Matching Items (1)

149394-Thumbnail Image.png

Modeling and analysis of three-phase grid-tied photovoltaic systems

Description

Market acceptability of distributed energy resource (DER) technologies and the gradual and consistent increase in their depth of penetration have generated significant interest over the past few years. In particular, in Arizona and several other states there has been a

Market acceptability of distributed energy resource (DER) technologies and the gradual and consistent increase in their depth of penetration have generated significant interest over the past few years. In particular, in Arizona and several other states there has been a substantial in-crease in distributed photovoltaic (PV) generation interfaced to the power distribution systems, and is expected to continue to grow at a significant rate. This has made integration, control and optimal operation of DER units a main area of focus in the design and operation of distribution systems. Grid-connected, distributed PV covers a wide range of power levels ranging from small, single phase residential roof-top systems to large three-phase, multi-megawatt systems. The focus of this work is on analyzing large, three-phase systems, with the power distribution system of the Arizona State University (ASU) Tempe campus used as the test bed for analysis and simulation. The Tempe campus of ASU has presently 4.5 MW of installed PV capacity, with another 4.5 MW expected to be added by 2011, which will represent about 22% of PV penetration. The PV systems are interfaced to the grid invariably by a power electronic inverter. Many of the important characteristics of the PV generation are influenced by the design and performance of the inverter, and hence suitable models of the inverter are needed to analyze PV systems. Several models of distributed generation (DG), including switching and average models, suitable for different study objectives, and different control modes of the inverter have been described in this thesis. A critical function of the inverters is to quickly detect and eliminate unintentional islands during grid failure. In this thesis, many active anti-islanding techniques with voltage and frequency positive feedback have been studied. Effectiveness of these techniques in terms of the tripping times specified in IEEE Std. 1547 for interconnecting distributed resources with electric power systems has been analyzed. The impact of distributed PV on the voltage profile of a distribution system has been ana-lyzed with ASU system as the test bed using power systems analysis tools namely PowerWorld and CYMDIST. The present inverters complying with IEEE 1547 do not regulate the system vol-tage. However, the future inverters especially at higher power levels are expected to perform sev-eral grid support functions including voltage regulation and reactive power support. Hence, the impact of inverters with the reactive power support capabilities is also analyzed. Various test sce-narios corresponding to different grid conditions are simulated and it is shown that distributed PV improves the voltage profile of the system. The improvements are more significant when the PV generators are capable of reactive power support. Detailed short circuit analyses are also per-formed on the system, and the impact of distributed PV on the fault current magnitude, with and without reactive power injection, have been studied.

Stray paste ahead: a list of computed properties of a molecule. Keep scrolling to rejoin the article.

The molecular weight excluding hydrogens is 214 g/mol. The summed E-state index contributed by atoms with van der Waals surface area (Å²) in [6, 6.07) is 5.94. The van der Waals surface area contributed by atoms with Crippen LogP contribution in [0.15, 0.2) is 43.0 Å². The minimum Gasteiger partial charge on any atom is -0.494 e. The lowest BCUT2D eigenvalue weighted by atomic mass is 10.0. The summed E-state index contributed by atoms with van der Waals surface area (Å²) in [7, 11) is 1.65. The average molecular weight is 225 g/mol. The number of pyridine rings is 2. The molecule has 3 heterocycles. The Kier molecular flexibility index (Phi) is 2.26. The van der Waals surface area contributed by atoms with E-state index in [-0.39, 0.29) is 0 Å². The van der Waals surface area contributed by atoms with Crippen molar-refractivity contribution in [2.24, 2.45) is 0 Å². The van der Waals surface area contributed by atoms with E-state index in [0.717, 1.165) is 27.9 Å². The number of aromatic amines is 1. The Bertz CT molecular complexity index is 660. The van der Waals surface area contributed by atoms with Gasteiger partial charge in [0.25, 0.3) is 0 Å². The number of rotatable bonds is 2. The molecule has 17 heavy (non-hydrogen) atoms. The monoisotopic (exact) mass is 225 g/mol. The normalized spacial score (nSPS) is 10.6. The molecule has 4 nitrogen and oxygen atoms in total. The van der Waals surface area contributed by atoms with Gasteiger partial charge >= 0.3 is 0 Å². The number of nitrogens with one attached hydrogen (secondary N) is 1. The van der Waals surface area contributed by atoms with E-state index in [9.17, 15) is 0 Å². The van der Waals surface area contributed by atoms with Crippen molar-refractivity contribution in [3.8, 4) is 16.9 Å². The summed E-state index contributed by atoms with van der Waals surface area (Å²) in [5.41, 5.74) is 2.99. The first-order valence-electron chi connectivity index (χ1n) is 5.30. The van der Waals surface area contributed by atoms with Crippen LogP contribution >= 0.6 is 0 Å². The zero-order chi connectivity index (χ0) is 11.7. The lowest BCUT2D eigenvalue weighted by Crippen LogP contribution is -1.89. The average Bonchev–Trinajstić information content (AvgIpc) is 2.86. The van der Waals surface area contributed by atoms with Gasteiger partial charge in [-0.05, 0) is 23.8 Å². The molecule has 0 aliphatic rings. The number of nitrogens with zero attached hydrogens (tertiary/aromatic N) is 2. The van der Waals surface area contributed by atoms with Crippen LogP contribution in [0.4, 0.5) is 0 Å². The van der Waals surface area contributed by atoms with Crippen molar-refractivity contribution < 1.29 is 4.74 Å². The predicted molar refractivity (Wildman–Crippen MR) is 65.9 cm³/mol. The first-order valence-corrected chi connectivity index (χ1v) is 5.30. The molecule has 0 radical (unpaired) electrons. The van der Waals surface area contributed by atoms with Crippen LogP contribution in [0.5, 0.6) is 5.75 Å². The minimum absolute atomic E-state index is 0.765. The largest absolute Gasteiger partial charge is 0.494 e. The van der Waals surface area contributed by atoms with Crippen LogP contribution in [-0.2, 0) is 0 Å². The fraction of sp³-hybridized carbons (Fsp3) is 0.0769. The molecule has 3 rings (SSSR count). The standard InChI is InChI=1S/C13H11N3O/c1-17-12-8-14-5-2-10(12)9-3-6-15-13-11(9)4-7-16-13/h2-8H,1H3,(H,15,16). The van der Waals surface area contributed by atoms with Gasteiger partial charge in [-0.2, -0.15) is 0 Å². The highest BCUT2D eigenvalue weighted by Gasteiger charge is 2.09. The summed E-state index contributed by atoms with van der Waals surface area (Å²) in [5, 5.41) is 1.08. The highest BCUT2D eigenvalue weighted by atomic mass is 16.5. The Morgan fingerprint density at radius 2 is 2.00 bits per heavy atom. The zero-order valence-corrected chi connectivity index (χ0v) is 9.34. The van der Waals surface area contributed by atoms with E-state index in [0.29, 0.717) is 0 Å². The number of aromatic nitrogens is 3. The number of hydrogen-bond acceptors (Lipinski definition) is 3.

Contributors

Agent

Created

Date Created
2010